Notwithstanding the Science Council’s events, science focused fringe events were in greater supply than in previous years. Also hosting fringe events were the Chemical Industries Association (Will the EU wreck the UK’s chances of a manufacturing and scientific future?); the Association of the British Pharmaceutical Industry (Why invest in UK life sciences?); the Enterprise Forum & Semta (Engineering skills for the future); the Nuclear Industry Association (Powering Britain: how low carbon technologies can contribute to a sustained economic recovery?); and the Royal Society, British Academy, Royal Academy of Engineering and Academy of Medical Sciences (Can research and innovation fuel the UK economy?). The Reform think tank hosted roundtables titled “Science as a catalyst for growth” which were attended by the Science Council, and the polling company IPSOS/Mori partnered with the Royal Statistical Society and the Alliance for Useful Evidence to host events titled “What works: How do we get more evidence informed policy?”.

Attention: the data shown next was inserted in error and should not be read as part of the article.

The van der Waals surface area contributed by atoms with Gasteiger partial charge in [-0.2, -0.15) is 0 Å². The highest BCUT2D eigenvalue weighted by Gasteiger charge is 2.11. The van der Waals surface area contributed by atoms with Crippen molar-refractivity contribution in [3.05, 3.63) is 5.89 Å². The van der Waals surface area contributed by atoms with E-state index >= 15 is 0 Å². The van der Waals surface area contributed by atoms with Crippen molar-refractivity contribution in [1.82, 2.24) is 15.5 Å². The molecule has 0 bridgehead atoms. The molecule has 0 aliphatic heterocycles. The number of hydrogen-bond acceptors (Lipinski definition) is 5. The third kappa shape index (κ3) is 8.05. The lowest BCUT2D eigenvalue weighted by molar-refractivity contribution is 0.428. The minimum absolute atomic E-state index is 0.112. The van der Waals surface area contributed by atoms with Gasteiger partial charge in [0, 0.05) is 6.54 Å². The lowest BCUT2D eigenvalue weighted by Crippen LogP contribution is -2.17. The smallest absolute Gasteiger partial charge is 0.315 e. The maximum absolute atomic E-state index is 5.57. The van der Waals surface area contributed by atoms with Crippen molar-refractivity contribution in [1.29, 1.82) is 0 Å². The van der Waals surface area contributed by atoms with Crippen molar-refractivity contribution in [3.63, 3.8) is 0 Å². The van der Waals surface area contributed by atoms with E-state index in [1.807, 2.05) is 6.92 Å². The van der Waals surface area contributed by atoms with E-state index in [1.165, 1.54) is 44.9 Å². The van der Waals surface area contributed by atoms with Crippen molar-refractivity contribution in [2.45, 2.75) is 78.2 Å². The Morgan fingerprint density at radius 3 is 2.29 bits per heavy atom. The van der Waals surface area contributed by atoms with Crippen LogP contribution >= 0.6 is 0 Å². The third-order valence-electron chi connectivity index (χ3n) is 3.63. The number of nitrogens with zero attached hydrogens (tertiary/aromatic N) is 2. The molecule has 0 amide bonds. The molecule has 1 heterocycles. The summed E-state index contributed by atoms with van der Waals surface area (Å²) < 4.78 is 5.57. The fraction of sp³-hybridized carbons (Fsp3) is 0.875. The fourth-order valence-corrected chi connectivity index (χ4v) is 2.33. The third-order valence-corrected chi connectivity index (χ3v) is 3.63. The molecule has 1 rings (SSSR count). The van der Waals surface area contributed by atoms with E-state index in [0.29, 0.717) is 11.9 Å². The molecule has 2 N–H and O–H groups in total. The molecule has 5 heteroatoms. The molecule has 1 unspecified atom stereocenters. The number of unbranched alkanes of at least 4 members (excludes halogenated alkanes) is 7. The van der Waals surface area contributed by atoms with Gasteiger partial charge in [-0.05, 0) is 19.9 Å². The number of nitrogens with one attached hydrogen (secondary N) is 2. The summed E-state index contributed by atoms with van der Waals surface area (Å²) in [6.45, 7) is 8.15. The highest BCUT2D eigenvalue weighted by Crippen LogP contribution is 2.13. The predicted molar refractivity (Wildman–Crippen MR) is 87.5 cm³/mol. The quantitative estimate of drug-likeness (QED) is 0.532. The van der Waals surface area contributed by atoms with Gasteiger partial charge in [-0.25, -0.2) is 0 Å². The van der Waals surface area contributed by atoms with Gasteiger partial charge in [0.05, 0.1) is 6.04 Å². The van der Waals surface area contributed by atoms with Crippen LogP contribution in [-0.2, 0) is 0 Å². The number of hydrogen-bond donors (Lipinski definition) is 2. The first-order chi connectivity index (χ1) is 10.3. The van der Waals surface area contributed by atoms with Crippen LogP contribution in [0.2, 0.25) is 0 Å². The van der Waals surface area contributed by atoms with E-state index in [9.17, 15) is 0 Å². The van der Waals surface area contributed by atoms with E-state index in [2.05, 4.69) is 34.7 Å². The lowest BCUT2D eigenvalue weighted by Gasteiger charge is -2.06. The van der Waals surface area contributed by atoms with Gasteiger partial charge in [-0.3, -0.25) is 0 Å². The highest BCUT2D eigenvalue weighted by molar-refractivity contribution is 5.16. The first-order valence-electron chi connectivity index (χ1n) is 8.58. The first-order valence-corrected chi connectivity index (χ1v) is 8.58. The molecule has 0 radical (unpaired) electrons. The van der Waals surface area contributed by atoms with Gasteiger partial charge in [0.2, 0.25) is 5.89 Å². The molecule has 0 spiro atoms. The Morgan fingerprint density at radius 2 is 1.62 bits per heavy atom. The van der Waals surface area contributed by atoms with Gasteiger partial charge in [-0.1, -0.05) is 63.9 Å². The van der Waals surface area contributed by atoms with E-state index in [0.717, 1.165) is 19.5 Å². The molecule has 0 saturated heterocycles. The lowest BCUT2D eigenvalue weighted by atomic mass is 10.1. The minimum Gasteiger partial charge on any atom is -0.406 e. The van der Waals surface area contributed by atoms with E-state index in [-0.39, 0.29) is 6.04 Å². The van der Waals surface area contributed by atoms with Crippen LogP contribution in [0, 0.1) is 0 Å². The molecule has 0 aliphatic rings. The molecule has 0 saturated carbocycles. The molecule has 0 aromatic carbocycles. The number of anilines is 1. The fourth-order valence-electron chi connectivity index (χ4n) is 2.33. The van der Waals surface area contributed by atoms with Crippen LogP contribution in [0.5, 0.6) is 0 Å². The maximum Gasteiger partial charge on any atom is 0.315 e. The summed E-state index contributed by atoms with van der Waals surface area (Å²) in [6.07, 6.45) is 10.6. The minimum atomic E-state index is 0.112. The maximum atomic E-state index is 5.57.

Education and skills fringe events
There was a strong focus in the fringe events across all three conferences on skills and education from a wide range of organisations: print media (Guardian, New Statesman); think tanks (Work Foundation; Demos; Reform; IPPR Million+) and charities (Peabody; Carers UK). A small number of events were hosted by university-affiliated organisations, and concentrated on the role/importance of universities to the UK economy. However most of the fringe events related to the skills and education agenda focused on vocational education, apprenticeships, career guidance and unemployed youth (for example The Guardian and BPP “The Future of Apprenticeships”; Demos & MBDA “Unleashing talent: Promoting Vocational Training in the UK”; Reform “Skills and Apprenticeships: building employment and careers”; and The Charted Institute of Personnel and Development “Employers Are From Mars, Young People Are From Venus: The role of Careers Guidance in Bridging the Gap”).
- Minister of State for Skills, Matthew Hancock MP becomes Minister of State for Skills and Enterprise
- Esther McVey MP becomes Minister for Employment at the Department for Work and Pensions